A Government crackdown on credit card charges has backfired as HMRC has announced that it will stop accepting credit cards from 2018.
Starting January, “rip off” fees that are charged to consumers by government bodies and companies when they pay via credit card will be completely banned in the United Kingdom.
The move was initiated to help consumers by allowing them to pay by credit card free of charge. However, HMRC has said that the move will push it to stop accepting credit cards altogether.
This is because it is not able to absorb the cost of credit card fees as this would indicate charging costs back to customers through the “public purse”, therefore generating a burden for taxpayers.
According to figures obtained by Telegraph Money, HM Revenue and Customs (HMRC) required £50m in credit card fees that are charged to taxpayers that must pay their outstanding tax bills on credit over the last five years.
Last night, consumer groups warned that the move by HMRC was “consumer unfriendly” and could establish a dangerous precedent for government departments and other councils.
The director at Fairer Finance, James Daley, stated: “This is a very un-consumer friendly move by HMRC which restricts consumer choice. This is not what the Government intended to happen as a result of its fees crackdown.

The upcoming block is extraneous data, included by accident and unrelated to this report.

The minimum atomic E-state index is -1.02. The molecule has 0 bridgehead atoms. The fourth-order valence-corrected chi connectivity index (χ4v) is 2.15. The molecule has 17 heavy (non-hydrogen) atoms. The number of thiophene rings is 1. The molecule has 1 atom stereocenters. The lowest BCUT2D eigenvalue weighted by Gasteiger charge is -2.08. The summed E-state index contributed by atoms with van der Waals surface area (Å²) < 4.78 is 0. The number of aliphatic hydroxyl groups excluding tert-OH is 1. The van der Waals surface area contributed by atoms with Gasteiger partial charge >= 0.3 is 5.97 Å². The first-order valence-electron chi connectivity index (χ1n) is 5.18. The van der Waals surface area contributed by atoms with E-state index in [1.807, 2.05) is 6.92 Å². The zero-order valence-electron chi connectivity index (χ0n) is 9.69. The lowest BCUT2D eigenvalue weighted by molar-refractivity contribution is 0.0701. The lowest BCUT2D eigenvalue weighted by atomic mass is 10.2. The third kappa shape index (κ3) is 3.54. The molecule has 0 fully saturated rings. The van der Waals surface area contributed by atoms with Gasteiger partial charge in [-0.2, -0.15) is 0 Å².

“It will be a blow for people who want to spread out the cost of paying their tax bill by putting it on credit card and could force some people to take out loans. There is also a danger that other departments and councils may see this as an opportunity to follow suit.”
A spokesperson from HMRC stated: “We will no longer be accepting personal credit card payments from the 13 January as new rules mean that we can no longer pass on what our bank charge for processing a credit card payment. It would be unfair to expect other taxpayers to pick up this cost. There are a range of ways for people to pay us depending on the type of tax being paid, including debit cards, Direct Debit, Faster Payment and BACS.